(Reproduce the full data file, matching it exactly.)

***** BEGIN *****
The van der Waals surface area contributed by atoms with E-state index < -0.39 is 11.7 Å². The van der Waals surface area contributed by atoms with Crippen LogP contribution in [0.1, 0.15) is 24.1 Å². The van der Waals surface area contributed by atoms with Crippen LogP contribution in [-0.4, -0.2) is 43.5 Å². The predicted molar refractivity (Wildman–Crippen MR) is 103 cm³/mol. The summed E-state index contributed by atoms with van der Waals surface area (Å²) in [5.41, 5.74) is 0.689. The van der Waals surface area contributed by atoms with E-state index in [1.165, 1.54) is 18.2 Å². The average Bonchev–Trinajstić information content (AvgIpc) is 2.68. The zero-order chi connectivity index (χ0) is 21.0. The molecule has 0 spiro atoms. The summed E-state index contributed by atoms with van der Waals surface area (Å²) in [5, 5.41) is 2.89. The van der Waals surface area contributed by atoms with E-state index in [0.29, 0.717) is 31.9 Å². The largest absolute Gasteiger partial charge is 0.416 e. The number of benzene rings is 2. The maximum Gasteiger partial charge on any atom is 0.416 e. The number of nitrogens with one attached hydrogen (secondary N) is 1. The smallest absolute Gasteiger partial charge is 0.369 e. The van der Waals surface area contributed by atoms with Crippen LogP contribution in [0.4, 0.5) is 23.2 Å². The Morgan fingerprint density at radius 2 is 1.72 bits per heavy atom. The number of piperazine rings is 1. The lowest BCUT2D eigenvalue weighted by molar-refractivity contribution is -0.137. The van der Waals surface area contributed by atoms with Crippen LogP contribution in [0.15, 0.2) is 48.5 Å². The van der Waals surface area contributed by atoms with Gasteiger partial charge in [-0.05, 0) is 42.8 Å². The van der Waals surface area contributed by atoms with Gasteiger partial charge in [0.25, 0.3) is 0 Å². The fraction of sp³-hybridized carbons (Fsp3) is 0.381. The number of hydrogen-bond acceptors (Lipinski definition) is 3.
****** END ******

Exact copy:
The van der Waals surface area contributed by atoms with E-state index < -0.39 is 11.7 Å². The van der Waals surface area contributed by atoms with Crippen LogP contribution in [0.1, 0.15) is 24.1 Å². The van der Waals surface area contributed by atoms with Crippen LogP contribution in [-0.4, -0.2) is 43.5 Å². The predicted molar refractivity (Wildman–Crippen MR) is 103 cm³/mol. The summed E-state index contributed by atoms with van der Waals surface area (Å²) in [5.41, 5.74) is 0.689. The van der Waals surface area contributed by atoms with E-state index in [1.165, 1.54) is 18.2 Å². The average Bonchev–Trinajstić information content (AvgIpc) is 2.68. The zero-order chi connectivity index (χ0) is 21.0. The molecule has 0 spiro atoms. The summed E-state index contributed by atoms with van der Waals surface area (Å²) in [5, 5.41) is 2.89. The van der Waals surface area contributed by atoms with E-state index in [0.29, 0.717) is 31.9 Å². The largest absolute Gasteiger partial charge is 0.416 e. The number of benzene rings is 2. The maximum Gasteiger partial charge on any atom is 0.416 e. The number of nitrogens with one attached hydrogen (secondary N) is 1. The smallest absolute Gasteiger partial charge is 0.369 e. The van der Waals surface area contributed by atoms with Crippen LogP contribution in [0.4, 0.5) is 23.2 Å². The Morgan fingerprint density at radius 2 is 1.72 bits per heavy atom. The number of piperazine rings is 1. The lowest BCUT2D eigenvalue weighted by molar-refractivity contribution is -0.137. The van der Waals surface area contributed by atoms with Crippen LogP contribution in [0.15, 0.2) is 48.5 Å². The van der Waals surface area contributed by atoms with Gasteiger partial charge in [-0.05, 0) is 42.8 Å². The van der Waals surface area contributed by atoms with Gasteiger partial charge in [0.25, 0.3) is 0 Å². The fraction of sp³-hybridized carbons (Fsp3) is 0.381. The number of hydrogen-bond acceptors (Lipinski definition) is 3.